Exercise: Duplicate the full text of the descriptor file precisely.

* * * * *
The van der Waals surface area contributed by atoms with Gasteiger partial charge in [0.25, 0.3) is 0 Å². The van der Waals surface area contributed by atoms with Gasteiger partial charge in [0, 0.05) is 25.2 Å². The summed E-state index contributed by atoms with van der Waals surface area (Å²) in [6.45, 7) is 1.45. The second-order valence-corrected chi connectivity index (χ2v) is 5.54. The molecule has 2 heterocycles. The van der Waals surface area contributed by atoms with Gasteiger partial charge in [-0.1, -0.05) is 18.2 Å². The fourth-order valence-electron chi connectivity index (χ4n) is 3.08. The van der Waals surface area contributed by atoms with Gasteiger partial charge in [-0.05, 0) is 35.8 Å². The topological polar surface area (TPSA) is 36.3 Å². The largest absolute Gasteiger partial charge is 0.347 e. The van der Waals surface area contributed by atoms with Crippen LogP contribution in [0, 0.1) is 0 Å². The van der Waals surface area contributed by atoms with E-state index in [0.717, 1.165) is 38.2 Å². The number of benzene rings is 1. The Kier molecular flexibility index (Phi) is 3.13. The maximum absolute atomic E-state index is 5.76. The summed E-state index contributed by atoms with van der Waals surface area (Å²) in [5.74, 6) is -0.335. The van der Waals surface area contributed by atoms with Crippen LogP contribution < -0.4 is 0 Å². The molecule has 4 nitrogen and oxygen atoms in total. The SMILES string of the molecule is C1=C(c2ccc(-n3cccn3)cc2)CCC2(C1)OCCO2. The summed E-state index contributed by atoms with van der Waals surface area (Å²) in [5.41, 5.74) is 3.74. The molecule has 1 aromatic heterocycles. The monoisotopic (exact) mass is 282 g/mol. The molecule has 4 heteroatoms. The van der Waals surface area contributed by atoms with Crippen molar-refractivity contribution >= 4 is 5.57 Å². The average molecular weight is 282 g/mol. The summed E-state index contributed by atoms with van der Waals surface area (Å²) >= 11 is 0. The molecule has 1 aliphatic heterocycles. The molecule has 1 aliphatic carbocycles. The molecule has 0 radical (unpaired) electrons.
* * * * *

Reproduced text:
The van der Waals surface area contributed by atoms with Gasteiger partial charge in [0.25, 0.3) is 0 Å². The van der Waals surface area contributed by atoms with Gasteiger partial charge in [0, 0.05) is 25.2 Å². The summed E-state index contributed by atoms with van der Waals surface area (Å²) in [6.45, 7) is 1.45. The second-order valence-corrected chi connectivity index (χ2v) is 5.54. The molecule has 2 heterocycles. The van der Waals surface area contributed by atoms with Gasteiger partial charge in [-0.1, -0.05) is 18.2 Å². The fourth-order valence-electron chi connectivity index (χ4n) is 3.08. The van der Waals surface area contributed by atoms with Gasteiger partial charge in [-0.05, 0) is 35.8 Å². The topological polar surface area (TPSA) is 36.3 Å². The largest absolute Gasteiger partial charge is 0.347 e. The van der Waals surface area contributed by atoms with Crippen LogP contribution in [0, 0.1) is 0 Å². The van der Waals surface area contributed by atoms with E-state index in [0.717, 1.165) is 38.2 Å². The number of benzene rings is 1. The Kier molecular flexibility index (Phi) is 3.13. The maximum absolute atomic E-state index is 5.76. The summed E-state index contributed by atoms with van der Waals surface area (Å²) in [5.74, 6) is -0.335. The van der Waals surface area contributed by atoms with Crippen LogP contribution < -0.4 is 0 Å². The molecule has 4 nitrogen and oxygen atoms in total. The SMILES string of the molecule is C1=C(c2ccc(-n3cccn3)cc2)CCC2(C1)OCCO2. The summed E-state index contributed by atoms with van der Waals surface area (Å²) in [5.41, 5.74) is 3.74. The molecule has 1 aromatic heterocycles. The monoisotopic (exact) mass is 282 g/mol. The molecule has 4 heteroatoms. The van der Waals surface area contributed by atoms with Crippen molar-refractivity contribution >= 4 is 5.57 Å². The average molecular weight is 282 g/mol. The summed E-state index contributed by atoms with van der Waals surface area (Å²) >= 11 is 0. The molecule has 1 aliphatic heterocycles. The molecule has 1 aliphatic carbocycles. The molecule has 0 radical (unpaired) electrons.